Here’s an example. Instead of “Hey, I’ve got a great dog training guide that will knock your socks off! [LINK]”

Why not this? “Hi, I noticed that most of your posts are about dogs. I did some research and found an obscure training technique that really worked well. If it’s not too much trouble, I’d like to know what you think about it. Can I send you the link?”

This gets the person to think that you’re sending something that actually benefits them, which in turn gets a response of something like, “Sure, why not. Send it over.”

While this does not guarantee a link, you’re more than likely to get a conversion if you have great content.

#2 Keep it short

Remember the lazy marketers who copy email templates?

Forget them. The person I want to talk about are the marketers who go the extra mile.

Good marketers are awesome because they put their effort in everything they do.

But sometimes this attitude presents a certain disadvantage when it comes to creating emails.

More specifically, sometimes the email can be too long.

Think about it for a second. A typical reader won’t have 10 minutes to spare reading a thousand-word email.

They’ll likely look at it, see the length and promptly press the “delete” button.

The bottom line here is you shouldn’t try hard to make a connection.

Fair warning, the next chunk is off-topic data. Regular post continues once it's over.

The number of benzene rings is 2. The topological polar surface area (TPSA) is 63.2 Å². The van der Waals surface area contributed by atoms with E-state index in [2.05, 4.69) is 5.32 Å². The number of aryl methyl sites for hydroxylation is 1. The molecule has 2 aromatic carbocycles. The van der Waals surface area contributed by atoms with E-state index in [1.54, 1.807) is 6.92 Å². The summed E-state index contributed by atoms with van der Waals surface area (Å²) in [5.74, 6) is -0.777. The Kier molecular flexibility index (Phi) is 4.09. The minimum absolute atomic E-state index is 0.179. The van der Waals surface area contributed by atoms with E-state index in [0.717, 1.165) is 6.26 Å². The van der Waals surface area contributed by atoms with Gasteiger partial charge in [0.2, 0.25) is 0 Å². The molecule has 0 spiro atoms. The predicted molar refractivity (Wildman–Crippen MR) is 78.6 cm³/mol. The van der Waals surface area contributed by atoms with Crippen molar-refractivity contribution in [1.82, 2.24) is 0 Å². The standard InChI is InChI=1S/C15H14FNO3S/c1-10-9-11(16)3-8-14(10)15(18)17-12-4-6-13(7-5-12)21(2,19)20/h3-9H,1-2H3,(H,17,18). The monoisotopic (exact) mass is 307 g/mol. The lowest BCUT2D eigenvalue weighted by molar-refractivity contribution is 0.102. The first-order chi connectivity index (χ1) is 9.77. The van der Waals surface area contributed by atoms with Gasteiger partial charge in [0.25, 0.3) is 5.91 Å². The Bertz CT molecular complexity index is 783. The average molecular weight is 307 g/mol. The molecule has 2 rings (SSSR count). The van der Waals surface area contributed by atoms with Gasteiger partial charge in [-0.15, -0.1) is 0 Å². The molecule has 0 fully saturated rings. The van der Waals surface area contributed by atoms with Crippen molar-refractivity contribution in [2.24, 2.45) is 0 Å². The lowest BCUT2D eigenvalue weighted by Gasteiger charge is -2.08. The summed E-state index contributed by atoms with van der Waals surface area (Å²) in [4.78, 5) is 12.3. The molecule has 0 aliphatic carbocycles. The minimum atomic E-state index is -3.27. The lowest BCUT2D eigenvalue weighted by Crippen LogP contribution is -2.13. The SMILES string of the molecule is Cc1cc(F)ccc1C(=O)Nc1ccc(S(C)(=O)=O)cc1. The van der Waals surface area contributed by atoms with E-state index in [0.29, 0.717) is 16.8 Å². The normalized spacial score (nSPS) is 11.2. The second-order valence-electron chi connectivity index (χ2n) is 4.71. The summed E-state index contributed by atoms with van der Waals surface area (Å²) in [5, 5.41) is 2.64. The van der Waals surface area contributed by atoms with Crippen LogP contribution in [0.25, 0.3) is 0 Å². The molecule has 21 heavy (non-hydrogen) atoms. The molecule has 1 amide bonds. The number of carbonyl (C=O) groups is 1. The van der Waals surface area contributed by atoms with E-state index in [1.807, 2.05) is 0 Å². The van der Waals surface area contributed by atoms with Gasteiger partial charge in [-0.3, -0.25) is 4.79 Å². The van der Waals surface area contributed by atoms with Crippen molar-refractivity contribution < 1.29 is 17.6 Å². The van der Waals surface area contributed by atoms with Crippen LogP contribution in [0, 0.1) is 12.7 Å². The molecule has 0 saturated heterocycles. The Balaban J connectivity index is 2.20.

Keep it simple and straight to the point. Save the story for when you get a reply.

A good email outreach would be around 4 to 6 sentences, or under 200 words. Try to keep this in mind when crafting your next email.

Too long, didn’t read!

#3 Don’t ask them to do too much

Would you refuse a person who asks you to take a picture while you’re out in the streets?

Probably not. But you would certainly say no when that very same person who asks you to do a photo session that lasts for an hour.

My point is that the more you ask of your target, the less they’re likely to agree.

Sure, you’ll need to insert the link somewhere in the conversation, but how do you do it?

Would you send this “Hey there. Here’s a link to my content. I’d appreciate it if you could put this up anywhere in your website.” and expect a positive response?

Probably not. It’s too much work, really.

The blogger will have to do a lot of things.

They will have to read your content, do some digging in their old blog posts AND find a suitable spot from where they could insert your link.

Sad to say, but this is the reason why you have a low conversion rate. The only way to get a chance is to make it easy for them to link to your content.

Here’s a few ideas for you:

  • Find content within the blogger’s website that will make a perfect fit for your link. Write up some additional text to make the link fit in their content naturally.
  • Send an embed code if you’re promoting infographics.